Day Five

Posted in Episode by - March 10, 2023
Day Five

Aired 10 July 2009


Torchwood is defenceless and anarchy reigns as the human race struggles with the 456’s demand for ten percent of each country’s children. With Children of Earth drawing to a close in ‘Day Five’ by Russell T Davies, a council estate and the bonds of family become the foundations of the battle for humanity’s future.

‘Day Five’ instantly sets a scene of despair with Gwen speaking into a camera and suggesting that she understands why the Doctor may turn his back on humanity on certain occasions. Cutting to Nicholas Farrell’s Prime Minister enacting his plan to take the needed children under the guise of offering inoculations which quickly turns into a forceful military mobilization when certain ‘units’ do not show up to school, this is a brutal reminder of the depths humanity can reach when desperation is the only guiding factor. His unilateral decision to sacrifice Frobisher’s children to the inoculation programme as a means of public reassurance is all the more personally frightening and callous, and this scene between Farrell and Peter Capaldi is unquestionably one of the most profound of this series given the incredibly layered nuances pervading the decisions and realizations of each. With these discussions leading to Frobisher taking the ultimate action of ending the lives of his family and of himself so that none of them will have to endure the fallout, known or unknown, the repercussions and very personal element of this alien presence is truly palpable and resonant in a fashion that science fiction does not always explore or detail, aided by the incredibly moving direction of Euros Lyn and the stirring testimony about Frobisher as a good man from his secretary.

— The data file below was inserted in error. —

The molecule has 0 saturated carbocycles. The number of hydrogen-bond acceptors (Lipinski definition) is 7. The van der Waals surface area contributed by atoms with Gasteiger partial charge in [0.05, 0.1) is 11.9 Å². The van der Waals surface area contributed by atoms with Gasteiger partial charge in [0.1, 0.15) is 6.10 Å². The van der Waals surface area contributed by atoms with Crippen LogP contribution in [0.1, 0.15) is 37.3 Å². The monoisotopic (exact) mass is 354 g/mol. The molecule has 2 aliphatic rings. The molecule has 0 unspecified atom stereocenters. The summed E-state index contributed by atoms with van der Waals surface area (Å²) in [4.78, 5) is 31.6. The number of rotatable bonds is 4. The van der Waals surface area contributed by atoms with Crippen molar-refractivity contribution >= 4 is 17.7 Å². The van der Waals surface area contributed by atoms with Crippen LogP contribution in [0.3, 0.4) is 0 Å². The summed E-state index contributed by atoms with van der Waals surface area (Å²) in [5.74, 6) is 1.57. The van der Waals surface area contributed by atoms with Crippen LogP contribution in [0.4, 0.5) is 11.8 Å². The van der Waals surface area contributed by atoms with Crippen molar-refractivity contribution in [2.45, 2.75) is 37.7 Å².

Amidst the horrific backdrop of the military aggressively taking individual children during violent neighbourhood and home searches while Gwen and Rhys heroically try to keep as many safe as possible, Jack’s plan to fight back against the 456 is somewhat suspect and seems to rely on an unearned leap of faith that the frequency that proved fatal to Clem earlier will also prove to be the 456’s downfall. While Jack is extremely confident and regularly takes risks while making assumptions, his plan here necessitates the sacrifice of a child to spearhead delivery of that frequency, and the introduction and inclusion of his daughter and grandson in this series become painfully clear when he has only one child at hand to use. John Barrowman’s face speaks volumes as he knows what he must do and the irreparable harm it will cause to his already-fraught relationship with his daughter, but Lucy Cohu’s tremendously emotional outpouring when she realizes what Jack is demanding and as she stands helplessly by while her child is tortured- albeit ostensibly for the common good- is yet another visceral reminder of just how personal and utterly relatable this particular threat is. It’s no surprise that Jack should choose exile following his actions here that have come at such a personal cost, and that along with Gwen’s pregnancy make for an intriguing future trajectory for this franchise that has found renewed life on BBC One.

Torchwood has never been afraid to take gambles and risks with its tone and storylines, but the supremely talented cast and direction have successfully brought this gripping and emotional five-part serial to life on the biggest possible stage to prove how viable the Torchwood brand remains and that it can certainly rival its parent  Doctor Who with its scope and ambition. Children of Earth has been a monumental success on nearly every level, and ‘Day Five’ ends it in heartbreaking fashion without giving in to any pressure to end on an optimistic or upbeat note other than with the needed turn against the Prime Minister who orchestrated some of Britain’s darkest hours.

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